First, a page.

Note: My brother likes to say he’s helped me with my training… sitting in the driver’s seat with the car in neutral, rolling down the windows with “Eye of the Tiger” blaring from the speakers, while I push him from behind!
You travel much of the year. How do you ensure that you continue to eat healthy and stay fit for competition while on the road so much?
HM: For me it’s just about making sure that I get enough protein and carbs to get through my workouts and competitions. The rest of it is about being mentally prepared to deal with whatever is presented. Sometimes we stay in places where the food isn’t very good or good for us… It’s a matter of knowing that I have trained my body hard enough to win under not-so-perfect conditions. Those who get caught up in eating very specific foods may find themselves in mental trouble on race day if those foods are not available. It’s just as dangerous as superstitions and rituals that you may not have control over in certain circumstances.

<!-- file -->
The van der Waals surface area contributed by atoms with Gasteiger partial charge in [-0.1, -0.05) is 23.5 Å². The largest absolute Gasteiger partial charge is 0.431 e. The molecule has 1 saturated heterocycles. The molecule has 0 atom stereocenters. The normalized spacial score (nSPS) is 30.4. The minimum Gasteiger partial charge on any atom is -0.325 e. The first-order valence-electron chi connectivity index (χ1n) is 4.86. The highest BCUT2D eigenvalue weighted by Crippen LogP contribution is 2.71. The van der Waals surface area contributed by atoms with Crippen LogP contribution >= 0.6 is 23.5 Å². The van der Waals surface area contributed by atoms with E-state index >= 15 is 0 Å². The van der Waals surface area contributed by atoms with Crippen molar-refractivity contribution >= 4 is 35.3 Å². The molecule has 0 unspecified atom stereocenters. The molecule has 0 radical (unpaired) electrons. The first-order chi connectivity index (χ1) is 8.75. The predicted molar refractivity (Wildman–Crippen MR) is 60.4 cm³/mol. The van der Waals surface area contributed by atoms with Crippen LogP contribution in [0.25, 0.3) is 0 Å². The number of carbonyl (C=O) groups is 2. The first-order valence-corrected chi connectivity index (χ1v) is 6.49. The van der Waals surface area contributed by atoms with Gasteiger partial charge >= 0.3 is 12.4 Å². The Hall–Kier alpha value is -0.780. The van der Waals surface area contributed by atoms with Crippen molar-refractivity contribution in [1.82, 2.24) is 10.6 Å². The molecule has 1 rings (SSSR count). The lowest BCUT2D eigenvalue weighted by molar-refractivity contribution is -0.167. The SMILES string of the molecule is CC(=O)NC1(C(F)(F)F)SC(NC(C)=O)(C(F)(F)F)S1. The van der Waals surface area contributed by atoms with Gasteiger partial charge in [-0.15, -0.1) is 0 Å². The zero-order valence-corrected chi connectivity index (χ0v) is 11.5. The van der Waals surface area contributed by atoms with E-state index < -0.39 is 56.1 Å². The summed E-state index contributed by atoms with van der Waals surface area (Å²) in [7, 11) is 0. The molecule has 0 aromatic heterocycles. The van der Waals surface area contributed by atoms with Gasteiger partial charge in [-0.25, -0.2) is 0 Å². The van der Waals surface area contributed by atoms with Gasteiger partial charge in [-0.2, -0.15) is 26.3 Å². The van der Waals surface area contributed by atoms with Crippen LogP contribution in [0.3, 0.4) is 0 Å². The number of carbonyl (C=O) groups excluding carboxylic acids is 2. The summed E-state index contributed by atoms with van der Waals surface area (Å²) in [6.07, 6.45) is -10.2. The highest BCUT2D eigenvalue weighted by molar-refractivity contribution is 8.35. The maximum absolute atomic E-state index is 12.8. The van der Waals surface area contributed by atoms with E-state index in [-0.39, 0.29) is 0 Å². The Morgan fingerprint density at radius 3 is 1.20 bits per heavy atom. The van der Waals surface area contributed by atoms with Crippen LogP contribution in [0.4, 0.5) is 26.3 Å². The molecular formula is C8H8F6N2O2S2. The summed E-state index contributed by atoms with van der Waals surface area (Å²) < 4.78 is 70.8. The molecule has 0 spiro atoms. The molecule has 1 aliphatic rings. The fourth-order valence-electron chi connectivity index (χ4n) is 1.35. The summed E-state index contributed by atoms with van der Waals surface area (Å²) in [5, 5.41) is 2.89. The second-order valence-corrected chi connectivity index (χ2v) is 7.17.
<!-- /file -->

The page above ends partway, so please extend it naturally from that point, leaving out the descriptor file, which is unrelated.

Tell us a bit about your true passion of using sport as a medium for development.
HM: I believe that sport is an ideal medium for development at multiple levels – international, team, community, national, and international levels. At the grassroots level, it also teaches the values of hard-work, commitment, responsibility, communication, respect, acceptance, time-management, and healthy living. Sport can break down barriers and overlook prejudices and stereotypes. It can open lines of communication, be a source of integration, be a means of education, and create international relations.
You have recently decided to add track cycling to your sports resume. What aspect of the transition to track cycling do you find the most challenging?
HM: I would have to say that the most challenging part of my transition to track cycling has been (and continues to be) figuring out how to optimally use my power through the bike in a smooth cyclical output. It’s an extremely technical sport, but as a cognitive athlete I’m thoroughly enjoying the challenge of figuring it out mentally, and then trying to apply it in training. The smallest of details make a difference, and it’s been fun trying to figure it all out.